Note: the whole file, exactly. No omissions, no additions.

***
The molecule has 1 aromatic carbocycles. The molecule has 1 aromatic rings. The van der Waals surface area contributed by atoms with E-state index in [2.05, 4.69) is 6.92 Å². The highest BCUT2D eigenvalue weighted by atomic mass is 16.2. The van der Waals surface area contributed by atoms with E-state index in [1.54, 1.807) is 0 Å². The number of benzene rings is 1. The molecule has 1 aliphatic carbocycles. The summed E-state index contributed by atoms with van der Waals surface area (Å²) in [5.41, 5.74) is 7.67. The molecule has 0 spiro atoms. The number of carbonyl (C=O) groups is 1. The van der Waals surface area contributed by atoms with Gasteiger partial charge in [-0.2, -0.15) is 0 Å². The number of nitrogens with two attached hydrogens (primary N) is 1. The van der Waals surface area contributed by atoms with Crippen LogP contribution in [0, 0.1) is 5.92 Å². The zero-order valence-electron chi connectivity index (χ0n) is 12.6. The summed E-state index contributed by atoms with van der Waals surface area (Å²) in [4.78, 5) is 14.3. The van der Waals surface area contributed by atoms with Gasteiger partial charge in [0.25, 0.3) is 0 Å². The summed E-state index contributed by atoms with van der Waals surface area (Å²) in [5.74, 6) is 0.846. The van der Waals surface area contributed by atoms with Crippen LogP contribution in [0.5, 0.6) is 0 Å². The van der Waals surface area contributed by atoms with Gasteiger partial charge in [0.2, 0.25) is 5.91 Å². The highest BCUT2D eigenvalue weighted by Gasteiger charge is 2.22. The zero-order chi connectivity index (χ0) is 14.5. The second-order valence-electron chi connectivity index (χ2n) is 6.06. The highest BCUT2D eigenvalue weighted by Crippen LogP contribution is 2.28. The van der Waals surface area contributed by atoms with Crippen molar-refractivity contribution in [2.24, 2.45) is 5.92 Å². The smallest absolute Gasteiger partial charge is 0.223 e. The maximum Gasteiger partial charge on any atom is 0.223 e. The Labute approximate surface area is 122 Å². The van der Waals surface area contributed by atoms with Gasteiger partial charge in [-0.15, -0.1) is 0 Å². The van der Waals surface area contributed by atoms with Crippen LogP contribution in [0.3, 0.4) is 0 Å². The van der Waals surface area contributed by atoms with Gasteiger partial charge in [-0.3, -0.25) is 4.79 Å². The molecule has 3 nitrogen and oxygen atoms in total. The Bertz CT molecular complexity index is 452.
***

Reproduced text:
The molecule has 1 aromatic carbocycles. The molecule has 1 aromatic rings. The van der Waals surface area contributed by atoms with E-state index in [2.05, 4.69) is 6.92 Å². The highest BCUT2D eigenvalue weighted by atomic mass is 16.2. The van der Waals surface area contributed by atoms with E-state index in [1.54, 1.807) is 0 Å². The number of benzene rings is 1. The molecule has 1 aliphatic carbocycles. The summed E-state index contributed by atoms with van der Waals surface area (Å²) in [5.41, 5.74) is 7.67. The molecule has 0 spiro atoms. The number of carbonyl (C=O) groups is 1. The van der Waals surface area contributed by atoms with Gasteiger partial charge in [-0.2, -0.15) is 0 Å². The number of nitrogens with two attached hydrogens (primary N) is 1. The van der Waals surface area contributed by atoms with Crippen LogP contribution in [0, 0.1) is 5.92 Å². The zero-order valence-electron chi connectivity index (χ0n) is 12.6. The summed E-state index contributed by atoms with van der Waals surface area (Å²) in [4.78, 5) is 14.3. The van der Waals surface area contributed by atoms with Gasteiger partial charge in [0.25, 0.3) is 0 Å². The summed E-state index contributed by atoms with van der Waals surface area (Å²) in [5.74, 6) is 0.846. The van der Waals surface area contributed by atoms with Crippen LogP contribution in [0.5, 0.6) is 0 Å². The van der Waals surface area contributed by atoms with Gasteiger partial charge in [0.2, 0.25) is 5.91 Å². The highest BCUT2D eigenvalue weighted by Gasteiger charge is 2.22. The zero-order chi connectivity index (χ0) is 14.5. The second-order valence-electron chi connectivity index (χ2n) is 6.06. The highest BCUT2D eigenvalue weighted by Crippen LogP contribution is 2.28. The van der Waals surface area contributed by atoms with Crippen molar-refractivity contribution in [2.24, 2.45) is 5.92 Å². The smallest absolute Gasteiger partial charge is 0.223 e. The maximum Gasteiger partial charge on any atom is 0.223 e. The Labute approximate surface area is 122 Å². The van der Waals surface area contributed by atoms with Gasteiger partial charge in [-0.15, -0.1) is 0 Å². The van der Waals surface area contributed by atoms with Crippen LogP contribution in [0.3, 0.4) is 0 Å². The van der Waals surface area contributed by atoms with Gasteiger partial charge in [-0.3, -0.25) is 4.79 Å². The molecule has 3 nitrogen and oxygen atoms in total. The Bertz CT molecular complexity index is 452.